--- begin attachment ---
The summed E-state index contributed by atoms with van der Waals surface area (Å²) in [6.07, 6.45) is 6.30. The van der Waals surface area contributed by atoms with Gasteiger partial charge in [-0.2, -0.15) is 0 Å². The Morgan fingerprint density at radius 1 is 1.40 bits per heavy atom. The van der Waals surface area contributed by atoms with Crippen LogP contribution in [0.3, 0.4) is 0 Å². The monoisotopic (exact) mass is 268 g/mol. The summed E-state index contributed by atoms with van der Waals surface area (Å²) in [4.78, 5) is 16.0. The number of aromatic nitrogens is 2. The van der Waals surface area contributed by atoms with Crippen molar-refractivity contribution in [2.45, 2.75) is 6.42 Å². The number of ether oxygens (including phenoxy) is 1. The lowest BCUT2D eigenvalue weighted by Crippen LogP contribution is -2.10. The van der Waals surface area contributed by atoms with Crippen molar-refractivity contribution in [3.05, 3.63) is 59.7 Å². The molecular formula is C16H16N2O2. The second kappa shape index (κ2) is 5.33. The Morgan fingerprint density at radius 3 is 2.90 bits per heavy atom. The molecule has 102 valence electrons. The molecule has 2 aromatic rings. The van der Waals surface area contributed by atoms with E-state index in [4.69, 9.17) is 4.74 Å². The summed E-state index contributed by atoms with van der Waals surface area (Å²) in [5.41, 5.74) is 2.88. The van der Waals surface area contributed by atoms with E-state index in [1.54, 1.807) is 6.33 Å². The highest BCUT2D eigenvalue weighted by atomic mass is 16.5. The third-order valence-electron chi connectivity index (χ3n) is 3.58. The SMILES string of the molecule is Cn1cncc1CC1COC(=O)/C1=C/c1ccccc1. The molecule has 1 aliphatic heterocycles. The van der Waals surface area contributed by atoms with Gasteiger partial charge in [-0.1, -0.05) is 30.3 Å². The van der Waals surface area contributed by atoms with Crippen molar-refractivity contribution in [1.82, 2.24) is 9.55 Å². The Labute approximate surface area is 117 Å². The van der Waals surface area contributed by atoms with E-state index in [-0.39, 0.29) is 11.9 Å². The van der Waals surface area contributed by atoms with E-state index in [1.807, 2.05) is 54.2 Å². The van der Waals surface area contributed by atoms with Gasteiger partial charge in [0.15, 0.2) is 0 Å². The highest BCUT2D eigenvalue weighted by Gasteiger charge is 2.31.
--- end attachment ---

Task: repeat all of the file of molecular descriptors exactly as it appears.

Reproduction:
The summed E-state index contributed by atoms with van der Waals surface area (Å²) in [6.07, 6.45) is 6.30. The van der Waals surface area contributed by atoms with Gasteiger partial charge in [-0.2, -0.15) is 0 Å². The Morgan fingerprint density at radius 1 is 1.40 bits per heavy atom. The van der Waals surface area contributed by atoms with Crippen LogP contribution in [0.3, 0.4) is 0 Å². The monoisotopic (exact) mass is 268 g/mol. The summed E-state index contributed by atoms with van der Waals surface area (Å²) in [4.78, 5) is 16.0. The number of aromatic nitrogens is 2. The van der Waals surface area contributed by atoms with Crippen molar-refractivity contribution in [2.45, 2.75) is 6.42 Å². The number of ether oxygens (including phenoxy) is 1. The lowest BCUT2D eigenvalue weighted by Crippen LogP contribution is -2.10. The van der Waals surface area contributed by atoms with Crippen molar-refractivity contribution in [3.05, 3.63) is 59.7 Å². The molecular formula is C16H16N2O2. The second kappa shape index (κ2) is 5.33. The Morgan fingerprint density at radius 3 is 2.90 bits per heavy atom. The molecule has 102 valence electrons. The molecule has 2 aromatic rings. The van der Waals surface area contributed by atoms with E-state index in [4.69, 9.17) is 4.74 Å². The summed E-state index contributed by atoms with van der Waals surface area (Å²) in [5.41, 5.74) is 2.88. The van der Waals surface area contributed by atoms with E-state index in [1.54, 1.807) is 6.33 Å². The highest BCUT2D eigenvalue weighted by atomic mass is 16.5. The third-order valence-electron chi connectivity index (χ3n) is 3.58. The SMILES string of the molecule is Cn1cncc1CC1COC(=O)/C1=C/c1ccccc1. The molecule has 1 aliphatic heterocycles. The van der Waals surface area contributed by atoms with Gasteiger partial charge in [-0.1, -0.05) is 30.3 Å². The van der Waals surface area contributed by atoms with Crippen molar-refractivity contribution in [1.82, 2.24) is 9.55 Å². The Labute approximate surface area is 117 Å². The van der Waals surface area contributed by atoms with E-state index in [-0.39, 0.29) is 11.9 Å². The van der Waals surface area contributed by atoms with E-state index in [1.807, 2.05) is 54.2 Å². The van der Waals surface area contributed by atoms with Gasteiger partial charge in [0.15, 0.2) is 0 Å². The highest BCUT2D eigenvalue weighted by Gasteiger charge is 2.31.